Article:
If you come away with one piece of advice from my musings on internships and New York City and how I got to cubicle 835 on the 8th floor of HarperCollins Publishers, it is surprisingly not that Nutella cupcakes can solve any kind of problem. Know your company. Know your interviewer. Know that you could be a great asset to an employer and still not be happy. I’ve always told myself that I want to be happy to go to work. It shouldn’t be something that you dread doing, something that you only stick with for the sake of your résumé and your bank account. If I’ve learned one thing, it’s that the people make or break a company. And, at a place where authors are the center of everything they do, HarperCollins employees know that networking, building connections and forming positive, authentic relationships are keys to success that cannot be purchased or paralleled.


Filed under HarperCollins ecco editorial internship publishing book publishing ecco books

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Q&A with Jennifer Klonsky, Editorial Director at HarperCollins Children’s Books


How long have you worked at HarperCollins?

I joined HarperCollins in October 2012, but I’ve been in publishing since 1991 (before there was email or e-books!). While I am fairly new to the company, I feel very much at home already.

Tell us more about what you do.

I am the Editorial Director of a group of six editors, ranging from Editorial Assistant to Executive Editor. Essentially, I have two basic functions. One, I help all of my editors do their jobs by assisting with negotiations, acquisitions, covers, copy, tip sheets, and title sheets. I also edit and acquire my own select list. We are publishing mostly into HarperTeen, and we are expanding into tween as well.

What do you love most about your job?

I love my job because I’m working on books! The market and therefore our content is constantly changing and very distinct. Everything about this business is interesting to me. I’m a book person, like all of us here are, but children’s books are really special. The teen years are incredibly visceral, and shape one’s identity. They are such intense years. I always say that I wish I could feel as strongly about anything the way teens feel about everything. So I just love to tap back into that sensibility, and seem to be able to connect back to my own inner fourteen-year-old which can be extremely fun and also painful. Through our books we get to bring that kind of relevant, authentic content out into the world every day. And of course, I get to work with so many extraordinarily creative and intelligent people, and I love that too.

What do you love most about HarperCollins?

I find the team here—both my own team and the executive team—to be a group of incredibly talented people who all have a very distinct and informed point of view. I’d like to think I am an effective mentor to the people who work for me, and I know that I am very well mentored by the people above me. There is just a wonderful information share in both directions, and I’m inspired by how quickly and fully HarperCollins can commit to a book and an author and a series. I’ve seen it happen so many times already in the short time that I’ve been here. When we collectively decide we want to support something, we do it 100%. It happens fast, and it happens efficiently, and I really love that.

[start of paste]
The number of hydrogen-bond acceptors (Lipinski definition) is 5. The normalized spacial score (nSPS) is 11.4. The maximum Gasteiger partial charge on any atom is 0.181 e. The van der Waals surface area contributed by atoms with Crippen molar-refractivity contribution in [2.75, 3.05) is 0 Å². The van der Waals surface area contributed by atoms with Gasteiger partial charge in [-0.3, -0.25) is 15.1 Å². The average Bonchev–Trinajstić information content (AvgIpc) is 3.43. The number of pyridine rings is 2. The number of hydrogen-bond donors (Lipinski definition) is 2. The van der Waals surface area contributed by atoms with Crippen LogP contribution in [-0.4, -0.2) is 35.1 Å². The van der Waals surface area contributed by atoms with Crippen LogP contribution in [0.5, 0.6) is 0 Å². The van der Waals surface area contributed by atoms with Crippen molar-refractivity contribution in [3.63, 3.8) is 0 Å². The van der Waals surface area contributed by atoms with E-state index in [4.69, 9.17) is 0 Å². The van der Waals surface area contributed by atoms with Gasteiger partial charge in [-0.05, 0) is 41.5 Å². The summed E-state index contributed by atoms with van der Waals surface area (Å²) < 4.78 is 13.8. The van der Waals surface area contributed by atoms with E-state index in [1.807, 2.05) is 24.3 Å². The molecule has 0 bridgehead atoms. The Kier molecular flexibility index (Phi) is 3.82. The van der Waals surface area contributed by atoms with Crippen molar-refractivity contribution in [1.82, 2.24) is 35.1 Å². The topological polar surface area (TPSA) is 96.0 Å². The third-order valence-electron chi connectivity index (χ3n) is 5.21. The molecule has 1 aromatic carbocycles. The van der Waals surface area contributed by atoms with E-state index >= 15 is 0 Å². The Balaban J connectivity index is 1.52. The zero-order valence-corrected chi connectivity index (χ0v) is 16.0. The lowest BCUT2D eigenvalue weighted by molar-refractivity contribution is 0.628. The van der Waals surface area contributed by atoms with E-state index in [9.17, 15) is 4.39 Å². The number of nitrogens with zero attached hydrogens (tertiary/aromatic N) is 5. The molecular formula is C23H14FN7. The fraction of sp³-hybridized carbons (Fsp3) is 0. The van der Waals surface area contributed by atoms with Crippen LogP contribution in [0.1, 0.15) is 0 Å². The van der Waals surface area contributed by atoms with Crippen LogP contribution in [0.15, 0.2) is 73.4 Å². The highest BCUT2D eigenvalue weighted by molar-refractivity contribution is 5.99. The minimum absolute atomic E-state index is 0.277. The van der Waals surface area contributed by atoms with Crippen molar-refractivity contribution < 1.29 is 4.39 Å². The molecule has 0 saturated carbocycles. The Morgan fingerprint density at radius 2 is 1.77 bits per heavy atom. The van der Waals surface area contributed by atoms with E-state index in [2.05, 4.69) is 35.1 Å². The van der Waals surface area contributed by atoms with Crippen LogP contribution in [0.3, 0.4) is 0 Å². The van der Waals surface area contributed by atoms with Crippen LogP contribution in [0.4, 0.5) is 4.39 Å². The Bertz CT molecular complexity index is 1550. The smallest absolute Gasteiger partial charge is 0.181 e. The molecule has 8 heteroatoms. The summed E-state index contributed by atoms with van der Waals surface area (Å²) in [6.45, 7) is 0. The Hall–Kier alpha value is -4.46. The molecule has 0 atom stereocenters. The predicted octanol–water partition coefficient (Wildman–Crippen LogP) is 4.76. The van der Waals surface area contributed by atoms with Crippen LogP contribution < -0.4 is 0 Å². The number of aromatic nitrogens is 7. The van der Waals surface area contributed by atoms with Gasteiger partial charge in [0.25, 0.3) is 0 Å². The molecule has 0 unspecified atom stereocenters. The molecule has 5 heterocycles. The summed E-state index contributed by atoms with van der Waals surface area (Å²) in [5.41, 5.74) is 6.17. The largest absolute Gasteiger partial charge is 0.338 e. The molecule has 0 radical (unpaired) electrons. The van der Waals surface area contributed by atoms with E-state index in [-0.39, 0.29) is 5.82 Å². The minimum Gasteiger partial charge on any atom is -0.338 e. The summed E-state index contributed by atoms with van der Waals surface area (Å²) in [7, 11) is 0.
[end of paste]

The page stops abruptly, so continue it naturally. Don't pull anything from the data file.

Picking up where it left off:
Do you have any favorite books or authors?

That would be like choosing between my children! I have long been a fan of realistic contemporary YA, and luckily for me, that’s back in vogue and my group has loads of fabulous realistic fiction coming out. Most recently, from other publishers, I loved Eleanor & Park and Where’d You Go, Bernadette?

Are there any projects you’re working on that you’re really excited about?

The first book I acquired and edited here is coming out in Winter 2014. It’s called Maybe One Day by Melissa Kantor, and it is a wonderful, very sad (but ultimately hopeful) story of friendship. I’m also publishing a book in Summer 2014 called 17 First Kisses by Rachael Allen, a debut author. I love this book! It has romance, there’s a moving backstory, and there is an interesting friendship at the foreground, but mostly it’s a book about self-discovery.

Reboot recently went on sale by Amy Tintera, which is a masterful book filled with action and romance and an extremely unique premise. The sequel will be published in Summer 2014.

I also love Kasie West. She has two linked books that are not reality-based, Pivot Point and Split Second (Winter 2014), and she also publishes contemporary romances, so she is well-rounded and super talented.

We also publish Kat Zhang, who is an exciting young talent. Her book What’s Left of Me is the first of a trilogy. The series has an incredibly unique premise and atmospheric writing driven by an intense plot.

Jodi Lynn Anderson’s writing is gorgeous. Peaches, Tiger Lily, and the upcoming The Vanishing Season are not to be missed.

Claire LaZebnik is the master of the modern retelling. She focuses on Jane Austen, so please look for Epic Fail (Pride and Prejudice), The Trouble With Flirting (Mansfield Park), and next summer’s The Last Best Kiss (Persuasion). And speaking of modern retellings, watch for Sara Beninsaca’s sexy, twisty Great (a retelling of The Great Gatsby).

Next fall I’ve got a really unique book on my list called Rites of Passage, about a teenager who’s part of the first class of girls in a military school, where a secret society is dead-set against seeing her succeed. It’s a strong debut by Joy Hensley (who may or may not have entered military school once…on a dare….).